- Health Education, Topical Fluoride application, periodic dental examination
- o Secondary: disease already present, but in early stages, get the disease under control!
- Dental prophylaxis, scaling/root planning, restoring a vital tooth with a metallic or composite restoration
- o Tertiary: Disease in advanced stage, prevent further deterioration, rehabilitate patient to a functional level
- Fixed or removable prostheses, extractions, endodontics
Three Essential elements of preventive philosophy
- Biologically and technically excellent dental services
- Sound preventive methods or techniques
- Effective communication
- Assess (pre-test)Instruction (demonstrate on model and use graphics)
- OR Clincal instruction (demonstrate in patient’s mouth using HAND MIRROR)
- Patient Demonstrates Skill (make adjustments and offer encouragement)
What is EBD?
- • EBD will provide you with the recommendations based on the best available evidence
- • Process that is based on going from the evidence to the synthesis of the evidence to narrowing down to the best available evidence to finally applying the polices developed from the EBD
- • EBD is a PROCESS: start with a patient with clear, defined complaints, and ends with a patient and a solution to the problem
- o PICO question: defines the population, the intervention and the clinical outcome
- o Must go through a process to identify what is best from the available evidence= Evidence-Based Research
- EBD is an umbrella that includes EBR
- Systematic Review: translating information into revised clinical guidelines
- • Results in a consensus statement (like a conclusion, a consensus about all of the available evidence)
- o Evidence-based Practice is a result of this process
Who does EBD?
- • EBD is a cooperative endeavor
- • If you are doing EBD, you will need to interact with a group of people (researchers, clinicians etc)
- • This field is only 40 years old: The Cochrane Collaboration started the idea
- • Systematic Reviews verified by the Cochrane group
- • IADR: International Association for Dental Research
- • Center for EBD
- • IF-EBD-CER
- • Journal of Evidence-Based Dental Practice, Journal of Evidence-Based Dentistry
How do we do EBD?
- • There is no way to actually read and absorb all of the information that is published every year
- • Somehow, you need to synthesize all of the info without reading everything yourself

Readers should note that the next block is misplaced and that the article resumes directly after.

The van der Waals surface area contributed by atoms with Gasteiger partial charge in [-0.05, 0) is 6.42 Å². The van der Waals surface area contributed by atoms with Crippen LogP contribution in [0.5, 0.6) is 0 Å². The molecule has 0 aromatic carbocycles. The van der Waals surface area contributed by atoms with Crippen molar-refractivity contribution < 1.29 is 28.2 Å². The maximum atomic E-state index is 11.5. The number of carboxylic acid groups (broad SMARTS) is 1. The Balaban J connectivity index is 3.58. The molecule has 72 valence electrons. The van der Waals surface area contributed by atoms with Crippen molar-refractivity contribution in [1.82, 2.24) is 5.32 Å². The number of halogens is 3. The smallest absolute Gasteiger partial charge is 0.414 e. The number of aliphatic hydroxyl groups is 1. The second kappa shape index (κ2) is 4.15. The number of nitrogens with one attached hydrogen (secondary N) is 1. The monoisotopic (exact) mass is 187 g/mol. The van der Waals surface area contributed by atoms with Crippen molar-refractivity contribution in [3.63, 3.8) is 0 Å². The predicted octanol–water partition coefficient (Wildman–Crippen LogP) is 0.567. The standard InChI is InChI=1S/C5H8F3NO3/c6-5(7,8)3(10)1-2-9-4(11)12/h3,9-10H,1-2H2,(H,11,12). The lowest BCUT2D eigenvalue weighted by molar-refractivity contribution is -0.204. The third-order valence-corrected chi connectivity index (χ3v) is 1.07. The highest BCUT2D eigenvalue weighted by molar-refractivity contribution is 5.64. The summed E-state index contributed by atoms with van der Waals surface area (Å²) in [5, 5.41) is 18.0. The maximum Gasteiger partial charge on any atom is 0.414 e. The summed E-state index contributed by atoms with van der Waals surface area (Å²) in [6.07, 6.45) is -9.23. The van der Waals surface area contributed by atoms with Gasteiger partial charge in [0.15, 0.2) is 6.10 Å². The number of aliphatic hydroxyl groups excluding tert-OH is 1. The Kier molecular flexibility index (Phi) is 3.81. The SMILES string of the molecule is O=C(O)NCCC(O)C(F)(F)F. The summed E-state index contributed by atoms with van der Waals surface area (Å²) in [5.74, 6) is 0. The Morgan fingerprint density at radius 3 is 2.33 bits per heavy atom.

- • Outcome of EBR: Systematic Review because it is a systematic process of synthesizing the evidence
- 1. EBD is driven by the patient clinical needs
- 2. EBD utilizes the best available evidence
- 3. In EBD, the best available evidence arises from research
- • This generates the consensus statement, which is written in a way that is useful to the clinician
THE PICO QUESTION:
P=Population, I=Intervention, P=Prediction/C=Comparison, O=Outcome
Accessing the Sample for an EBR project:
- Search the available research literature
- o MEDLINE/PUBMEDRefine the search using MeSH words
- o Consider limitations of sampling procedure
- o Publication Bias: language
Level of Evidence Analysis
- o Evaluate a body of evidence based on “what” was done
- o Acceptable Sampling AnaylsisEvaulate a body of evidence based on “how” the research was done and quantify the “quality of the evidence” based on established criteria of research methodology, design and statistical analysis
- o How do you establish the criteria for good or bad research?
- Acceptable sampling
- Meta-analysis: analysis that goes across many papers
- Fixed- model meta-analysis
- • Systemic Review<->Meta Analysis
- o Both lead to Research synthesis, which includes search, inclusion/exclusion, level of evidence, quality of evidence, inference, consensus
- BEST AVAILABLE EVIDENCE=Research synthesis
- We want to use the systemic reviews that utilize meta-analysis
- o Individual Patient data analysis: within the context of EBD, there are individual people that are within groups that qualify as target population for clinical trials and the evidence works well for them.
When is a meta-analysis appropriate?
- On a given PICO question, there can be multiple systematic reviews
- But, you must do the research synthesis to find the best available information
- They simplify everything for the clinician
- o They have evidence reviews that reduce the best available information to 800-1000 words
- • We are integrating systematic review into our clinical advice
- • Set PICO question
- • Search and inclusion/exclusion criteria
- • Level of evidence and quality of evidence
- • Acceptable sampling
- • Meta-analysis
- • R-AMSTAR
- • Consensus statement
What would you like to do?